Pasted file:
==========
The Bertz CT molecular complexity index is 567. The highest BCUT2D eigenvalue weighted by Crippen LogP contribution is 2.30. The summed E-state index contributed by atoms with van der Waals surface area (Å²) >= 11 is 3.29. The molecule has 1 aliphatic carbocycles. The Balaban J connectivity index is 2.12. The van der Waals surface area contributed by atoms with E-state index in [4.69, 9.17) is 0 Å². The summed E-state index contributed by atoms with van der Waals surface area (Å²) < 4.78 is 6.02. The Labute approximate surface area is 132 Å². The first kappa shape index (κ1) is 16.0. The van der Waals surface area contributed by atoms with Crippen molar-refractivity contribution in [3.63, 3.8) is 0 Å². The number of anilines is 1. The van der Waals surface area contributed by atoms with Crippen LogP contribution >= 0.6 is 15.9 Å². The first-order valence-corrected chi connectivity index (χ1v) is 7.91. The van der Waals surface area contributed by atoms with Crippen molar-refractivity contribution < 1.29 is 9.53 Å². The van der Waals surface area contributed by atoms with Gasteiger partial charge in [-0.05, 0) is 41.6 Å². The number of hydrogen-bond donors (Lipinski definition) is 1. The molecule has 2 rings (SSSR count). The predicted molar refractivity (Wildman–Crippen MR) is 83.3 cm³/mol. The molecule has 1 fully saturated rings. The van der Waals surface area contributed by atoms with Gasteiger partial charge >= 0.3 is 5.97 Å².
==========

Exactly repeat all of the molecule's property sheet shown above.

The Bertz CT molecular complexity index is 567. The highest BCUT2D eigenvalue weighted by Crippen LogP contribution is 2.30. The summed E-state index contributed by atoms with van der Waals surface area (Å²) >= 11 is 3.29. The molecule has 1 aliphatic carbocycles. The Balaban J connectivity index is 2.12. The van der Waals surface area contributed by atoms with E-state index in [4.69, 9.17) is 0 Å². The summed E-state index contributed by atoms with van der Waals surface area (Å²) < 4.78 is 6.02. The Labute approximate surface area is 132 Å². The first kappa shape index (κ1) is 16.0. The van der Waals surface area contributed by atoms with Crippen molar-refractivity contribution in [3.63, 3.8) is 0 Å². The number of anilines is 1. The van der Waals surface area contributed by atoms with Crippen LogP contribution >= 0.6 is 15.9 Å². The first-order valence-corrected chi connectivity index (χ1v) is 7.91. The van der Waals surface area contributed by atoms with Crippen molar-refractivity contribution < 1.29 is 9.53 Å². The van der Waals surface area contributed by atoms with Gasteiger partial charge in [-0.05, 0) is 41.6 Å². The number of hydrogen-bond donors (Lipinski definition) is 1. The molecule has 2 rings (SSSR count). The predicted molar refractivity (Wildman–Crippen MR) is 83.3 cm³/mol. The molecule has 1 fully saturated rings. The van der Waals surface area contributed by atoms with Gasteiger partial charge >= 0.3 is 5.97 Å².